She not only travels and writes, she reads a lot – Kindled books, audio books and actual books. I imagine she also reads the backs of cereal boxes, directions that come with tech gadgets, trashy murder mysteries, Shakespeare’s sonnets and everything put on paper by the six people in our writing group.
Nancy prefers nonfiction, but dabbles in fiction. She wants us to keep this in mind while reading her comments on novels.
Here are her takes on three books she read last year:
Cutting for Stone, a novel by Abraham Verghase
“I read this nearly 500-page book in two parts – a four-month period in between. To the author’s credit, I did not need to review any of the beginning when I returned to it. All the characters and the story line were still embedded in my memory. That is not a tribute to my memory, but to Verghase’s story. Most of the book is set in Ethiopia where twins are born to a Caucasian surgeon (named Stone) and a nun from India.
I know … you need to trust the author.
The book takes place during the 1970s when Haile Selassie was emperor and then overthrown. The author is a surgeon himself and, therefore, there is a lot of medical description in the book. Somehow this did not slow the story – the poetry of his writing kept me fascinated. I think I loved the reading of this book so much that I subconsciously spread out the reading of it so as to “keep” it longer.
Toward the end there are some implausible events, but it was easy to forgive them considering the absurdly wonderful read the author created prior. ★★★★ out of four stars.”
A Singular Woman: The Untold Story of Barack Obama’s Mother by Janny Scott (nonfiction)
“The criticism I’ve heard about this book is that it never would have been written had Stanley Ann Dunham not been Barack Obama’s mother. It’s true – I wouldn’t have read of such a person; however, her life was far more interesting and she was far more singular than I and most everyone I’ve ever met. As an anthropologist, Dunham’s work may not have been as fascinating as that of Margaret Mead’s, but still, it was definitely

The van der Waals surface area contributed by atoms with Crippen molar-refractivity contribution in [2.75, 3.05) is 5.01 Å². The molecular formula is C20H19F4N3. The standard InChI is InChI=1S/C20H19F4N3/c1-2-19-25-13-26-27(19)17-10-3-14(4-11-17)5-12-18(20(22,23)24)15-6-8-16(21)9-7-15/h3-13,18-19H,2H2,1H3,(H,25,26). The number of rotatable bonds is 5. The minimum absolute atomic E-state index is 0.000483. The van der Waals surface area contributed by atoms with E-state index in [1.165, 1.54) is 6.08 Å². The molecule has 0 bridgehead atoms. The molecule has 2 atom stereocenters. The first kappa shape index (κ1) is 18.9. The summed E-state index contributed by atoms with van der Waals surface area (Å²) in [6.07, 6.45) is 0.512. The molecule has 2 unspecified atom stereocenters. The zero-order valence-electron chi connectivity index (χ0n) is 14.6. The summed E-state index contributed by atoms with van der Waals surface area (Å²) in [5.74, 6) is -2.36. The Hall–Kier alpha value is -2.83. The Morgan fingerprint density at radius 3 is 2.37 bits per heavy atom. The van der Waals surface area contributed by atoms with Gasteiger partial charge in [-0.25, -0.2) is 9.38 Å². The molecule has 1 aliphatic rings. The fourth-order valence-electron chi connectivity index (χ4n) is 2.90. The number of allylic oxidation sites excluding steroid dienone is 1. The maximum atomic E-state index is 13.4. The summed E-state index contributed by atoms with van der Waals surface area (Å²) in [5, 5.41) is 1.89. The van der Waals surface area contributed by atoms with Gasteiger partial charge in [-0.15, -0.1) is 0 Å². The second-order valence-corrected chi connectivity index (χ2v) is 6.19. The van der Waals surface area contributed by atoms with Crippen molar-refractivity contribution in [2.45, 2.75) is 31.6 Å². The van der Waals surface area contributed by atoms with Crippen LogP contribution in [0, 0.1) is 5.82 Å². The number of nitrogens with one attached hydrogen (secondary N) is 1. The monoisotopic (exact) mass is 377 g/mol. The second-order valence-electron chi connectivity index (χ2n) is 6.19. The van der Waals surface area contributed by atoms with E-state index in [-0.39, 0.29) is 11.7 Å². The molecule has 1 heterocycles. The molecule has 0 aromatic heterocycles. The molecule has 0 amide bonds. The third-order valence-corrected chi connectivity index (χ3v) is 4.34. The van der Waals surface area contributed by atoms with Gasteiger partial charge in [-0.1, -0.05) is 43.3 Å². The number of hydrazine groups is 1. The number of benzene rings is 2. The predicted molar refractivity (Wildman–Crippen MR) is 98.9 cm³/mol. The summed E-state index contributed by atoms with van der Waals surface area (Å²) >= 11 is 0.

We learn of the trials and tribulations it takes to be a cutting-edge anthropologist in an age when people scarcely have the wherewithal to finish long, technical projects. I also understand more about why Barack Obama is how he is.
His “No drama Obama” moniker probably came from spending his formative years in Indonesia. Calmness (and developing a thick skin) is a cultural feature particular to Indonesia. His mother helped foster those traits in him along with the importance of learning. There are also some wonderful black-and-white photos in the book. The picture of the President’s mother at high school graduation shows an uncanny resemblance. ★★★ out of four stars, only because I think the detailed description of her dissertation bogged the reading.”
Little Bee, a novel by Chris Cleave
“Sarah and her husband are trying to reconnect their relationship while vacationing on a Nigerian beach. I know. Who goes to a Nigerian beach for a vacation? Apparently the Brits do.
A brief yet horrifying event occurs on the beach among the British couple, two young Nigerian girls (one of whom calls herself Little Bee) and ruthless soldiers. A moral dilemma ensues and Sarah steps up to the plate; but her husband doesn’t. This decision haunts him for the rest of his life.
When Little Bee (who ended up in a British detention center after the beach incident) is released and has nowhere to go, she turns up on the couple’s steps. Although the story is somewhat implausible, I found it riveting. If they ever make a movie of it, though, I will not be among its audience for there is brutality and sadness beyond the pale.
I listened to this book on CD and heartily recommend it for the voices of Sarah and Little Bee are rendered distinct and beautiful by the reader. Not only that, but the British couple has a preschool boy who not only insists he’s Batman but also is irresistibly cute. The narrator makes his voice indelible as well.
Despite all the sad things that happen in this story, I fell in love with Sarah, Little Bee and Batman. ★★★★out of four stars.”